My dad wants to kill himself

My dad wants to kill himself. That's a fact I live with a lot. He's threatened to do it and sometimes jokes about it. He told me a few months ago he was going to kill himself before Father's Day. I know it might seem to some that he is just looking for attention but I think he is hoping I will give him permission. That will, obviously, never happen.

I was a teenager when my father fell into a depression. I don't remember much about that time except that he didn't seem well and I thought maybe it was my fault. I used to cook for my family and I thought I had poisoned him. I was just a foolish kid. I don't know why I can't remember that time clearly. Either the things the led to his admitting he was depressed didn't seem that important at the time or I was just a selfish teenager wrapped up in my own problems. It is most likely a little from column A and a lot from column B.

I don't even remember my parents telling my sister and I that Dad was going into the hospital. My first clear memory about anything being wrong, aside from thinking Daddy couldn’t get out of bed because I poisoned him, was the empty space in the house where he should have been. My dad wasn’t one to hang out after work. He was usually almost home for dinner and then suddenly he wasn’t.

He checked himself into the psych ward of the hospital my mother worked at. This meant she could visit him during the day and she would bring back status reports on how he was doing. It broke my heart to think of my dad alone in some strange hospital room and not being able to visit him and it broke my heart to think of my mom sleeping alone at night.

The diagnosis was a chemical imbalance of the brain. The only way to fix that was with meds and so Dad only needed to be in the hospital for a couple of weeks. He even came home for a visit in the middle of that time. He borrowed mom’s car and came home while she was at work. We made jokes about his “big escape.” Dad looked better already but I think he was just trying to keep our spirits up. Later on he told me that the psych ward was awful. He didn’t like his roommates and he didn’t like the place and he never wanted to go back.

After his release, Dad was better but things have never been the same. He’s not the only one who changed because of that time. I went from thinking “Daddy is superman!” to “Daddy isn’t bulletproof” and that thought has terrified me more than anything else. Everyone realizes at some point their parent could die, but it’s not something I was ready to consider. Who is?

The fact is that while I’ve always thought of my mother as tough, I never thought she was “strong.” When my dad was in the hospital, I came to see her as the impenetrable one. Her feelings were important but his feelings more so. I know that sounds awful because I love my mother fiercely but I decided she could take care of herself and obviously my father couldn’t. I could be a brat to mom because making her mad or unhappy wouldn’t mean she was going harm herself. I convinced myself that I had to be “perfect” to my father or … else. I do want to reiterate that I was a teenager so if you asked my dad today how perfect I was as at, our answers would probably be different.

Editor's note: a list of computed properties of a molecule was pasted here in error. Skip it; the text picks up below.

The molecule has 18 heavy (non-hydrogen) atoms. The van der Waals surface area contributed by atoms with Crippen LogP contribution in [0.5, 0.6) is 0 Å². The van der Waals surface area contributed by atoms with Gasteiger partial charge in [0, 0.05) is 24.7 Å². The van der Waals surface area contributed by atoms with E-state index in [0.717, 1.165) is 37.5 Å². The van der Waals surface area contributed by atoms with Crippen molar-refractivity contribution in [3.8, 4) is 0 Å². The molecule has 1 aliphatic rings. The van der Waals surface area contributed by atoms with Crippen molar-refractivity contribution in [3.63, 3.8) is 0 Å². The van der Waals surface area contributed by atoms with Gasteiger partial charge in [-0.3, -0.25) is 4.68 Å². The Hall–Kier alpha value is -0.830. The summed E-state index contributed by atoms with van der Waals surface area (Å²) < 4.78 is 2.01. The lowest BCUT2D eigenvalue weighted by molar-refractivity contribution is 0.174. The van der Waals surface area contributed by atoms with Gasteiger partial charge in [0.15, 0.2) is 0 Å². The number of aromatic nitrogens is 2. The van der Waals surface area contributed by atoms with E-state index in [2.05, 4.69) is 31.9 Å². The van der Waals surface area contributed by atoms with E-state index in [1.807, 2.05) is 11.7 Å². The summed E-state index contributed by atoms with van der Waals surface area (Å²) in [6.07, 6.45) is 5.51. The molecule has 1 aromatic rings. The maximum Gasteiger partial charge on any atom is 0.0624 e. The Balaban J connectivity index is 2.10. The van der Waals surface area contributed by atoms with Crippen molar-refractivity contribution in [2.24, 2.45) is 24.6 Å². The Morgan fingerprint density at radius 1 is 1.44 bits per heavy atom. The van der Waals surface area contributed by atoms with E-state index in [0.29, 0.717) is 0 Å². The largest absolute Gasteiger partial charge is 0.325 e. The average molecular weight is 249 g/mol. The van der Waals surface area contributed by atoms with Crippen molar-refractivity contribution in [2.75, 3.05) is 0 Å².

For me, perfect was always checking his mood and desperately working to make him smile if he seemed just the least bit unhappy. I am sure my constant need to talk comes from the trying to fill the gaps in silence when he would just grunt an answer to a question. Those were times I could tell he was in a dark mood. The one word replies were sometimes a sign that his medications weren’t working like they should and he might need to try new doses or even new medicines altogether. There were a few times that he stopped taking his medication on his own but he only tried that a few times in the beginning.

It’s been 20 years since my father’s initial diagnosis. In that time, I fell into my own depression and convinced myself that if I were to kill myself, it wouldn’t matter to anyone. I didn’t try to get help the way he did. Luckily, my one tentative attempt at ending my own life was not successful but it did give me perspective on how he must feel and struggle every day. I always known I am loved but it’s easy to imagine that everyone you know will be fine without you. My dad thinks things will be better without him or at least he is sometimes so down he doesn’t care whether it will be.

I refuse to allow to him to believe that he has a choice in the matter.

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1 Comment

  • Thanks for sharing, Gully. I can hardly imagine the pain and the guilt associated with this kind of situation, and i'm sorry you had to go through that.

    I'll still repeat the evidence: it's not your fault your dad is the way he is. Not even remotely. Your efforts trying to make him happy are truly laudable, but you bear no responsibility for his condition.

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